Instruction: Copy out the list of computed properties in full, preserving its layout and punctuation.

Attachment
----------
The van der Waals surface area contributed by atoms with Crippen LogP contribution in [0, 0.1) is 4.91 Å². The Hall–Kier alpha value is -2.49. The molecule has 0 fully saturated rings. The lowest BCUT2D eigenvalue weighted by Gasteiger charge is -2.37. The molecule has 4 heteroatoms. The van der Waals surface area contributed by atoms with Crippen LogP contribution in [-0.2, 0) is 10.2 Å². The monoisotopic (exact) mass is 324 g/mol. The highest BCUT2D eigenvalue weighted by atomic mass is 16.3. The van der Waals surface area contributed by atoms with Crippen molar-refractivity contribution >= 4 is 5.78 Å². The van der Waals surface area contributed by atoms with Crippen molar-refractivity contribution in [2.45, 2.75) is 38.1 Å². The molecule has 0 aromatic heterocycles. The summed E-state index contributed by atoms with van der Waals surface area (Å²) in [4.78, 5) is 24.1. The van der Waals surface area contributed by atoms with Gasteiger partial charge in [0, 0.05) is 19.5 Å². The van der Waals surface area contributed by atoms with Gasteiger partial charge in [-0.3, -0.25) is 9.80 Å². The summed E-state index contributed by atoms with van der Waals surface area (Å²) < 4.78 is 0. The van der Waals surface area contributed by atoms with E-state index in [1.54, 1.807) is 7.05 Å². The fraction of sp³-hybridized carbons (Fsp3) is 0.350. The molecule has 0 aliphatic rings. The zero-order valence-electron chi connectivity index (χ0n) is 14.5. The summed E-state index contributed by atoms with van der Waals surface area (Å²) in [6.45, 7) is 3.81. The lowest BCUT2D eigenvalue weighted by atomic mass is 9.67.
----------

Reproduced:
The van der Waals surface area contributed by atoms with Crippen LogP contribution in [0, 0.1) is 4.91 Å². The Hall–Kier alpha value is -2.49. The molecule has 0 fully saturated rings. The lowest BCUT2D eigenvalue weighted by Gasteiger charge is -2.37. The molecule has 4 heteroatoms. The van der Waals surface area contributed by atoms with Crippen LogP contribution in [-0.2, 0) is 10.2 Å². The monoisotopic (exact) mass is 324 g/mol. The highest BCUT2D eigenvalue weighted by atomic mass is 16.3. The van der Waals surface area contributed by atoms with Crippen molar-refractivity contribution >= 4 is 5.78 Å². The van der Waals surface area contributed by atoms with Crippen molar-refractivity contribution in [2.45, 2.75) is 38.1 Å². The molecule has 0 aromatic heterocycles. The summed E-state index contributed by atoms with van der Waals surface area (Å²) in [4.78, 5) is 24.1. The van der Waals surface area contributed by atoms with Gasteiger partial charge in [0, 0.05) is 19.5 Å². The van der Waals surface area contributed by atoms with Gasteiger partial charge in [-0.3, -0.25) is 9.80 Å². The summed E-state index contributed by atoms with van der Waals surface area (Å²) < 4.78 is 0. The van der Waals surface area contributed by atoms with E-state index in [1.54, 1.807) is 7.05 Å². The fraction of sp³-hybridized carbons (Fsp3) is 0.350. The molecule has 0 aliphatic rings. The zero-order valence-electron chi connectivity index (χ0n) is 14.5. The summed E-state index contributed by atoms with van der Waals surface area (Å²) in [6.45, 7) is 3.81. The lowest BCUT2D eigenvalue weighted by atomic mass is 9.67.